Boost provides a templated class to create fixed-size arrays of a particular type. To create a fixed array that stored 6 doubles, you would use:

Note the first template parameter is the type you wish the array to store, and the second parameter is the number of elements in the array.


Full Path: std::deque 

deque stands for double-ended queue (usually pronounced similar to “deck”). It is an indexed sequence container used for storing data in C++. It is dynamically sized, and can be quickly expanded/contracted both at the front and back.

A deque is not guaranteed to store all of it’s data in a continuous memory sequence. Thus it’s data cannot be accessed via pointer addition (unlike a vector).



std::map is an associative C++ container. Is is similar to a dictionary in Python. While an array or vector only allows you to store and retrieve data using an integer, a map allows you to store and retrieve data via any other object.

For example, we could store peoples data based on their first name:

We could now store a value into the map:

Notice how we can use a string to index into the map, rather than an integer!

Different Ways Of Adding An Element To A Map

emplace was added to  std::map in C++11. It allows you to pass in the arguments used to create a new element in the map separately. emplace() then forwards these arguments onto the element’s constructor.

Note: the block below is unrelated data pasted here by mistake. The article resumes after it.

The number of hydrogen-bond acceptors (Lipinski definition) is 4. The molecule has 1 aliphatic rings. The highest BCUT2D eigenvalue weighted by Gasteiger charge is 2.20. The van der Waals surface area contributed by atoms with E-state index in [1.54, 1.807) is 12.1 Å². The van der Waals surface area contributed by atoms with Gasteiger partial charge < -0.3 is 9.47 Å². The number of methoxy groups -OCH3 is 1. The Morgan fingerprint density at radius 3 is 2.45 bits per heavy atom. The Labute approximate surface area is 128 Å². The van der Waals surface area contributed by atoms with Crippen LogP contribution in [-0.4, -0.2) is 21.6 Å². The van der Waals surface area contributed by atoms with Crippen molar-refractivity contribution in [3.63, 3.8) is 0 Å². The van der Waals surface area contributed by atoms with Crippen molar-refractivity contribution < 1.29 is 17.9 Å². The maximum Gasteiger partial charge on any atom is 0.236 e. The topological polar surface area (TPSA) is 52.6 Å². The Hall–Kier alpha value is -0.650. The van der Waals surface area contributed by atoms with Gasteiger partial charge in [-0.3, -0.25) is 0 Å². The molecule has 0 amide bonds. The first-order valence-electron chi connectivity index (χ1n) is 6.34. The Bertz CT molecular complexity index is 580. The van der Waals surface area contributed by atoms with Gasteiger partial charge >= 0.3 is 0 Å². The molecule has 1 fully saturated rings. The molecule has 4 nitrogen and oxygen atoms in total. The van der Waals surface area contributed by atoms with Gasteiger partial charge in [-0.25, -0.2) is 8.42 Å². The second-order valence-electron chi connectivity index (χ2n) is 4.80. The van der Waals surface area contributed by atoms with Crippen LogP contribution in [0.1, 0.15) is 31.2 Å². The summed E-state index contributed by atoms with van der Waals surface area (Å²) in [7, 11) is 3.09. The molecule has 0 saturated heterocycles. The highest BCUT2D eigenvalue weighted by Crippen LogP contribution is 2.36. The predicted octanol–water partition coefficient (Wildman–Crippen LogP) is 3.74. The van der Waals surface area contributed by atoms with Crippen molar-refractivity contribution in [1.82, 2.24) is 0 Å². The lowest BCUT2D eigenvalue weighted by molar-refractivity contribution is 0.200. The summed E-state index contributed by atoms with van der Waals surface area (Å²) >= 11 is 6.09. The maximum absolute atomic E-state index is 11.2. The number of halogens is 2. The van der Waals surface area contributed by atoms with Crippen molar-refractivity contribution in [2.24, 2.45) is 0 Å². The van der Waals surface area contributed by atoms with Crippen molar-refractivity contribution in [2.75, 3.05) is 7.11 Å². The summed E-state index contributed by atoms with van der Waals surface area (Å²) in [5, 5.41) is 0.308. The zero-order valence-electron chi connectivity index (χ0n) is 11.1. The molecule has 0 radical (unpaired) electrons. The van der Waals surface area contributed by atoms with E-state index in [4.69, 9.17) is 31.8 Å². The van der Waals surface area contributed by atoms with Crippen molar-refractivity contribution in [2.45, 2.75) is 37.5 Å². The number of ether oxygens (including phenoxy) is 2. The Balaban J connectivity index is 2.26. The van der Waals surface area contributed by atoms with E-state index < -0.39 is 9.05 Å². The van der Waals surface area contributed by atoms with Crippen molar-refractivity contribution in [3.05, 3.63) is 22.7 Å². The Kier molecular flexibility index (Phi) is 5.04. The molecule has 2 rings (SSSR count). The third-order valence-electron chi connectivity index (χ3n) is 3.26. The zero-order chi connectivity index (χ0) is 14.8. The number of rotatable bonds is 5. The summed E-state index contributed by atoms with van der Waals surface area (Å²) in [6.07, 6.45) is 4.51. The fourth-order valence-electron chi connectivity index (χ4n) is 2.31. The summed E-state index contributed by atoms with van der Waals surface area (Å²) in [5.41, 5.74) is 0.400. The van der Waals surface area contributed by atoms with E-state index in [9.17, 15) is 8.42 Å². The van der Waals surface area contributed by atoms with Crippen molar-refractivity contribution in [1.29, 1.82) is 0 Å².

A set is an associative, ordered container in where the value of the element also serves as a key (as opposed to a map, where the key is different from the value). Another interesting property of sets is that the elements are const, that is, you cannot modify them directly. However, you can add and remove elements.

sets are normally implemented behind-the-scenes as binary search trees.

Each element in a set must be unique. If you want to store multiple elements of the same value, use a multiset instead.


A std::vector is your bread-and-butter array type in C++. It supports the insertion and removal of elements and dynamic resizing at run-time.

Since C++11, you can get a C-style pointer to the array using the data() method:



Posted: December 14th, 2016 at 2:03 am
Last Updated on: September 12th, 2017 at 12:23 pm